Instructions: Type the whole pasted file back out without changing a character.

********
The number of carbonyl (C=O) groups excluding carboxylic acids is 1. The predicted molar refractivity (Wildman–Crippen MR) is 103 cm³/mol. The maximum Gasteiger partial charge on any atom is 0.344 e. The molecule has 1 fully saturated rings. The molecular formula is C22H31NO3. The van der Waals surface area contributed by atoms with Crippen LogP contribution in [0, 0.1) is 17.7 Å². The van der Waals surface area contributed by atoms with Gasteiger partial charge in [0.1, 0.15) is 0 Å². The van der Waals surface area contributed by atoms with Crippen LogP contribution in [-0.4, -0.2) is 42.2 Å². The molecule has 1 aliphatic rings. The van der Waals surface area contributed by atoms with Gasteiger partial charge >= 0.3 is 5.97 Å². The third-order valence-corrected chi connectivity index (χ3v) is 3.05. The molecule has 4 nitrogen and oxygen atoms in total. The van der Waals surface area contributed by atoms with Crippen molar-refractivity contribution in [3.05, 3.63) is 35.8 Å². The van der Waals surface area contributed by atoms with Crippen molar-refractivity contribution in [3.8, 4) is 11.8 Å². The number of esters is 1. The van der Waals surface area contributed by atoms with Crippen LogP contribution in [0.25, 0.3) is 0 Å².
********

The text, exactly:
The number of carbonyl (C=O) groups excluding carboxylic acids is 1. The predicted molar refractivity (Wildman–Crippen MR) is 103 cm³/mol. The maximum Gasteiger partial charge on any atom is 0.344 e. The molecule has 1 fully saturated rings. The molecular formula is C22H31NO3. The van der Waals surface area contributed by atoms with Crippen LogP contribution in [0, 0.1) is 17.7 Å². The van der Waals surface area contributed by atoms with Gasteiger partial charge in [0.1, 0.15) is 0 Å². The van der Waals surface area contributed by atoms with Crippen LogP contribution in [-0.4, -0.2) is 42.2 Å². The molecule has 1 aliphatic rings. The van der Waals surface area contributed by atoms with Gasteiger partial charge >= 0.3 is 5.97 Å². The third-order valence-corrected chi connectivity index (χ3v) is 3.05. The molecule has 4 nitrogen and oxygen atoms in total. The van der Waals surface area contributed by atoms with Crippen molar-refractivity contribution in [3.05, 3.63) is 35.8 Å². The van der Waals surface area contributed by atoms with Crippen molar-refractivity contribution in [3.8, 4) is 11.8 Å². The number of esters is 1. The van der Waals surface area contributed by atoms with Crippen LogP contribution in [0.25, 0.3) is 0 Å².